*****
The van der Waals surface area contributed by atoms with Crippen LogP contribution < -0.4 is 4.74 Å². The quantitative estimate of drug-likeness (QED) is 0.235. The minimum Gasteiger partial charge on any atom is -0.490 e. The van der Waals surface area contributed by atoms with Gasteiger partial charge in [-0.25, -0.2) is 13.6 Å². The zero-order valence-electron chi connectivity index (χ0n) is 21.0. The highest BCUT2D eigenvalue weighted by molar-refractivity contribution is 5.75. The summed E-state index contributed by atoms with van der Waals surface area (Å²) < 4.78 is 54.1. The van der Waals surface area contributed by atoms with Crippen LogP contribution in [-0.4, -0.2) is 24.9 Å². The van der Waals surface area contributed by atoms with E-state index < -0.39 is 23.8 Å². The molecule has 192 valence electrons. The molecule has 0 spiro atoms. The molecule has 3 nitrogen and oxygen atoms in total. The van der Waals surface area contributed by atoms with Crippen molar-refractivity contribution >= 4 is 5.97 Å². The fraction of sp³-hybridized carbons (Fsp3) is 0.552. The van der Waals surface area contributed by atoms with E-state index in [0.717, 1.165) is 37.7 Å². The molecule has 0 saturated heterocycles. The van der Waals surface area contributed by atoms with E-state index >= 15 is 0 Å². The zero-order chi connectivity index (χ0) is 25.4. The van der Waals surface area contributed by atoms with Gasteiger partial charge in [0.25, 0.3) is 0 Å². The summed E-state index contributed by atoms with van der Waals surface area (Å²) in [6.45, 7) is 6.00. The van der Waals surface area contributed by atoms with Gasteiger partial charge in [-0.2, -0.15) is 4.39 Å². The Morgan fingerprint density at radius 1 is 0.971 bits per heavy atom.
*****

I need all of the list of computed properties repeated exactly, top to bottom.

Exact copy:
The van der Waals surface area contributed by atoms with Crippen LogP contribution < -0.4 is 4.74 Å². The quantitative estimate of drug-likeness (QED) is 0.235. The minimum Gasteiger partial charge on any atom is -0.490 e. The van der Waals surface area contributed by atoms with Gasteiger partial charge in [-0.25, -0.2) is 13.6 Å². The zero-order valence-electron chi connectivity index (χ0n) is 21.0. The highest BCUT2D eigenvalue weighted by molar-refractivity contribution is 5.75. The summed E-state index contributed by atoms with van der Waals surface area (Å²) < 4.78 is 54.1. The van der Waals surface area contributed by atoms with Crippen LogP contribution in [-0.4, -0.2) is 24.9 Å². The van der Waals surface area contributed by atoms with E-state index < -0.39 is 23.8 Å². The molecule has 192 valence electrons. The molecule has 0 spiro atoms. The molecule has 3 nitrogen and oxygen atoms in total. The van der Waals surface area contributed by atoms with Crippen molar-refractivity contribution >= 4 is 5.97 Å². The fraction of sp³-hybridized carbons (Fsp3) is 0.552. The van der Waals surface area contributed by atoms with E-state index in [0.717, 1.165) is 37.7 Å². The molecule has 0 saturated heterocycles. The van der Waals surface area contributed by atoms with E-state index >= 15 is 0 Å². The zero-order chi connectivity index (χ0) is 25.4. The van der Waals surface area contributed by atoms with Gasteiger partial charge in [0.25, 0.3) is 0 Å². The summed E-state index contributed by atoms with van der Waals surface area (Å²) in [6.45, 7) is 6.00. The van der Waals surface area contributed by atoms with Gasteiger partial charge in [-0.2, -0.15) is 4.39 Å². The Morgan fingerprint density at radius 1 is 0.971 bits per heavy atom.